Isabel Guzman, the bank’s international manager of commercial relations in Costa Rica, was honoured largely for her community  involvement. A Scotiabank employee for the past 15 years, Guzman actively volunteers with the Asociación pro Comedor Infantil de Cartago, an
organization founded by her mother that provides hot lunches to impoverished children in her hometown of Cartago. For many of the children, this is the only hot meal they’ll get in a day.

Her reason for helping is simple. “If we can share a little bit more, the world won’t be so sad,” she said.

But some of the women recognized had more personal motives behind their community work.

Josephina Gonzalez’s life changed forever when her son Gerardo Arteago, then seven, was diagnosed with leukemia. Though doctors predicted that Gerardo had only a 30 per cent chance of survival, Gonzalez, a senior manager and ombudsperson in El Salvador, was sure that he would survive. Her optimism never faltered, even as she juggled taking care of him with the responsibilities of raising her other two children and working fulltime.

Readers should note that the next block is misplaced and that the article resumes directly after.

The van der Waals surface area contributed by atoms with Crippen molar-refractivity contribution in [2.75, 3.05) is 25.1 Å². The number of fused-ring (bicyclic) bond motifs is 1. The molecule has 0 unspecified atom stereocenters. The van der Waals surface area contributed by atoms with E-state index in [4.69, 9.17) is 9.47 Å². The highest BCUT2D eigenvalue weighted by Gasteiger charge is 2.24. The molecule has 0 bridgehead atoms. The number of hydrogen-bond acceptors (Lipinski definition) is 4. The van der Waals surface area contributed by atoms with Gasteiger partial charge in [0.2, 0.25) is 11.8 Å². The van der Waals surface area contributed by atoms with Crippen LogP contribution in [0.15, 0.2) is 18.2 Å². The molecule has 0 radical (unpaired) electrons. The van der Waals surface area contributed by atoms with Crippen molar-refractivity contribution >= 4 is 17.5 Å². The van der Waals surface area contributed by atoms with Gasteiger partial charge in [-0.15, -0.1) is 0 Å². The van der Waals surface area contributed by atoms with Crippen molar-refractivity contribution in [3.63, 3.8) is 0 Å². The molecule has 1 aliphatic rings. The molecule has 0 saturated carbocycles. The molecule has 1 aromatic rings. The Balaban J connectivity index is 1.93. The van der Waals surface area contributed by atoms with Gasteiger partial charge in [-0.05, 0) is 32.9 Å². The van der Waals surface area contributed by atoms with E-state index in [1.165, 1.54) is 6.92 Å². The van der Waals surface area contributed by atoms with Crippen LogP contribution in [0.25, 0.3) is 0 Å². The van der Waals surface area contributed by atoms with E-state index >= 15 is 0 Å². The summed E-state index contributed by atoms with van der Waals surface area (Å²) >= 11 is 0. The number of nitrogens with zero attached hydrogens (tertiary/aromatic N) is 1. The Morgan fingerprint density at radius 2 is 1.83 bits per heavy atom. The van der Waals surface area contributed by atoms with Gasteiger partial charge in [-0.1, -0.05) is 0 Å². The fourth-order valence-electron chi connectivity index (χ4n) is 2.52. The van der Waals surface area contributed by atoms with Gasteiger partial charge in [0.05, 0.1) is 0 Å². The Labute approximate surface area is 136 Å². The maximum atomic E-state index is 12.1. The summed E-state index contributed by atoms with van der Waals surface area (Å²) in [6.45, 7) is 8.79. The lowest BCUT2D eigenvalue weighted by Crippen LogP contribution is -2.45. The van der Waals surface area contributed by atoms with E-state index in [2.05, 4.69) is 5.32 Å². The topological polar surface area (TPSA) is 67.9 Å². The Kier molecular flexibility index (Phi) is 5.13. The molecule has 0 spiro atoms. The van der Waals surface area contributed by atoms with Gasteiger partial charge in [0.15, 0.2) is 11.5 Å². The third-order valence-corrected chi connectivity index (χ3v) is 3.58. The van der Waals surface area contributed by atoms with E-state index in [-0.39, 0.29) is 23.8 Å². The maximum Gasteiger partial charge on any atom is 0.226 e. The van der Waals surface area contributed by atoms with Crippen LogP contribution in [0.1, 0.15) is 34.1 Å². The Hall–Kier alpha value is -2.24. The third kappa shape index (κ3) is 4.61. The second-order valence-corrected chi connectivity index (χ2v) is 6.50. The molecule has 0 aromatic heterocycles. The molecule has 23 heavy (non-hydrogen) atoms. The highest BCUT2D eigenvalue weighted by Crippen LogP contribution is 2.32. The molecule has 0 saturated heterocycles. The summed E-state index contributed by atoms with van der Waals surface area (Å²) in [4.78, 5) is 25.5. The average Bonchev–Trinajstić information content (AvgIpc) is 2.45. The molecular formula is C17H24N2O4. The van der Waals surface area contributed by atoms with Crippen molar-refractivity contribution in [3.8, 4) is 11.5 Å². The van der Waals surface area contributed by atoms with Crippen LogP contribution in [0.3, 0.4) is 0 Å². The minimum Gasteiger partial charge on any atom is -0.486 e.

After seeing poorer parents in the waiting rooms of the children’s hospital, Gonzalez was moved to act. She met parents who could not afford to feed themselves while their children were in the hospital. Others could hardly afford the cost to travel from their homes to get care for their child.

Inspired, Gonzalez launched the Asociación de Padres de Familia, a charity that offers resources and support – from psychological counselling for parents to toys for patients – to help impoverished families of children with cancer. Though her son is now healthy, she remains actively involved with the organization she founded.